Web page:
PLAN: Australian Prime Minister Scott Morrison (centre) with Murujuga Aboriginal Corporation's Sarah Hicks (left) and Yara Pilbara general manager Laurent Trost (right).

PLAN: Australian Prime Minister Scott Morrison (centre) with Murujuga Aboriginal Corporation's Sarah Hicks (left) and Yara Pilbara general manager Laurent Trost (right).

Pilbara to host renewable hydrogen and ammonia production facility

Pilbara to host renewable hydrogen and ammonia production facility

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Yara Pilbara and ENGIE will build one of the world's first industrial-scale renewable hydrogen production operations.

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This is branded content for Yara Australia.

THE Australian government has provided a $42.5 million grant to Yara Pilbara and ENGIE to build one of the world's first industrial-scale renewable hydrogen production operations.

Renewable hydrogen, a precursor to the production of ammonia, is seen as one of the most promising fuels for decarbonising emissions associated with power generation and shipping.

Renewable hydrogen is produced using hydrogen obtained through the electrolysis of water and nitrogen obtained from the air using renewable energy sources.

It turn, this hydrogen can be used in the manufacture of "green" ammonia used in the production of fertiliser and explosives.

Ammonia is an intermediary chemical used in the production of urea and nitrogen-phosphorus-potassium (NPK) compound fertilisers.

More than 180 million tonnes of ammonia are produced globally every year, with the vast majority of this used in agriculture as fertiliser.

Yara is one of the largest manufacturers of nitrogen fertilisers in the world, with global sales in excess of 28.5 million tonnes.

ENGIE is a global low-carbon energy and services group.

New plant a good fit

THE renewable hydrogen production plant will be constructed within the existing Yara Pilbara ammonia plant, complementing the region's existing export infrastructure and abundant source of sunlight and seawater.

Scheduled for completion in 2023, the first phase of the project will see the construction of a 10 MW electrolyser, on-site photovoltaic panels and a battery storage system that will allow the plant to operate without being connected to the main electrical grid.

It will produce up to 625 tons of renewable hydrogen and 3700 tons of "green" ammonia per year.

OUTLOOK: The Yara Pilbara ammonia plant which is set to put Australia on the world-map for renewable energy.

OUTLOOK: The Yara Pilbara ammonia plant which is set to put Australia on the world-map for renewable energy.

The grant was provided under the Australian Renewable Energy Agency (ARENA) Renewable Hydrogen Deployment Funding Round, which has previously provided funding for the project's feasibility study.

In addition, the WA Government has provided $2 million grant to assist with site selection, permitting and stakeholder engagement.

Yara International president - clean ammonia, Magnus Krogh Ankarstrand, says the funding will put Western Australia on the world-map for renewable energy production and further enhance Yara's commitment to a cleaner, greener future.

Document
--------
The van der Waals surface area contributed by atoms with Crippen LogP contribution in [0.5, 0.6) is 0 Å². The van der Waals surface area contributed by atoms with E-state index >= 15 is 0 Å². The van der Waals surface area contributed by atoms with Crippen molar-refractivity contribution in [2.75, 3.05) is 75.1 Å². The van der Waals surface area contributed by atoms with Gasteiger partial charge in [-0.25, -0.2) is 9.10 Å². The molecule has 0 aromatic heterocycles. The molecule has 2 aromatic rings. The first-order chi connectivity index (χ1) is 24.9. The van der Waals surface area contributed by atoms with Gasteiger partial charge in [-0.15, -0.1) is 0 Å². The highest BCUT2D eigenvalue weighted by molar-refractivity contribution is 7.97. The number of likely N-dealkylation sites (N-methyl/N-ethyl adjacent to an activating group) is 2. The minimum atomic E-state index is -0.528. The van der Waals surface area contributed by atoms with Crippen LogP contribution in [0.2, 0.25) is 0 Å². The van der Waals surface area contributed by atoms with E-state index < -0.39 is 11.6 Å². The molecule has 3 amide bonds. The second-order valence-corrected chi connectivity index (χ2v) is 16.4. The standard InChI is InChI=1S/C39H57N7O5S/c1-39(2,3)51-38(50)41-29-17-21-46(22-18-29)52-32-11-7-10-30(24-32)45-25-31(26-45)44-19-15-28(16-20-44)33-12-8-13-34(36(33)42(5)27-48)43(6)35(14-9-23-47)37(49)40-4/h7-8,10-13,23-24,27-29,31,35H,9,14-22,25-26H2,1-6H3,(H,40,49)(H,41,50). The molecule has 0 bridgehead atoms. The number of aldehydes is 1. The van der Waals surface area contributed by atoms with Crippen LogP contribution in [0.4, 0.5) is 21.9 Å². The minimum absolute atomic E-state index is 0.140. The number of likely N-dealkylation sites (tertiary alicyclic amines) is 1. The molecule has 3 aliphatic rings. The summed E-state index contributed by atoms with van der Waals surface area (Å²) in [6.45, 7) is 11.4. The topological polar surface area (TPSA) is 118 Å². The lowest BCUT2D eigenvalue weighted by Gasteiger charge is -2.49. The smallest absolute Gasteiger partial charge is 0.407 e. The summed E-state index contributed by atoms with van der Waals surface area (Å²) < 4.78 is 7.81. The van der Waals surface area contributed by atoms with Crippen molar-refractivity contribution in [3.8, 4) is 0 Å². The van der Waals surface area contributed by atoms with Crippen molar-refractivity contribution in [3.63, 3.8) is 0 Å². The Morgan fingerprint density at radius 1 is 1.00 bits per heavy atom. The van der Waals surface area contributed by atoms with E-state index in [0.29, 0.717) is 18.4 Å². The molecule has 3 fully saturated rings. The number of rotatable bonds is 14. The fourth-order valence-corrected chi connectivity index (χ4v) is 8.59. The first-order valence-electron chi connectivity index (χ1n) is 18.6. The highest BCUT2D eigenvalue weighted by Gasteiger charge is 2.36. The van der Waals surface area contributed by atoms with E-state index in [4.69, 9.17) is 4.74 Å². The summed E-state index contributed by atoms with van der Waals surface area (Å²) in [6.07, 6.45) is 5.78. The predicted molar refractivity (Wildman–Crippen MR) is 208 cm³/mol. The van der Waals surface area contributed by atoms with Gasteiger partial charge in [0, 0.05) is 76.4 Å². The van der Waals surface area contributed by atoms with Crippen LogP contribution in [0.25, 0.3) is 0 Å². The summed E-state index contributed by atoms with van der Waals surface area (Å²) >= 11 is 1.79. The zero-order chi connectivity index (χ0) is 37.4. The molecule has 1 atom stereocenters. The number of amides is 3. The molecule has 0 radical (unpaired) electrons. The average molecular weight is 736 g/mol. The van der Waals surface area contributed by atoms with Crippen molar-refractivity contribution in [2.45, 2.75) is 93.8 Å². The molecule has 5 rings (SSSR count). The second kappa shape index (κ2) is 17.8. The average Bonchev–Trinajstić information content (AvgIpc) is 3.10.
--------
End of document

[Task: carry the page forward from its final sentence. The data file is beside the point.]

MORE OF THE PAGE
"Yara will integrate the clean hydrogen produced in the project into the existing ammonia operations to demonstrate that increased renewable hydrogen use can reduce the dependence on fossil fuels," he said.

Energy of the future

ENGIE Hydrogen Business Unit chief executive officer Michèle Azalbert said renewable hydrogen will play a critical role in the decarbonisation of energy-intensive sectors.

"We are heartened by ARENA's support for this project, which will not only contribute to the development of the renewable hydrogen industry in Australia but will also become one of the world's first industrial-scale renewable hydrogen facilities," he said.

Yara Pilbara general manager Laurent Trost said renewable hydrogen could play a major role in decarbonising ammonia production.

"Renewable ammonia can serve as renewable feedstock for a variety of industrial uses," he said.

"And even more importantly, renewable ammonia is one of the world's most promising fuels for green power generation and shipping."

NEW: The Yara Pilbara ammonia plant.

NEW: The Yara Pilbara ammonia plant.

Yara Crop Nutrition commercial director - Australia and New Zealand Michael Waites said the development of green ammonia capabilities is part of a range of initiatives the company is undertaking to reduce its carbon footprint.

"Yara has already reduced the carbon footprint of its nitrate fertiliser production by 40 per cent by making its production plants and processes among the most energy-efficient in the world," he said.

"The ongoing development of green ammonia technology and climate-smart agricultural practices means the company is on track to reduce emissions by another 30pc within a decade and become carbon neutral by 2050."

Founded in 1905 to solve the emerging famine in Europe, Yara has established a special position as the industry's only global crop nutrition company.

This is branded content for Yara Australia.

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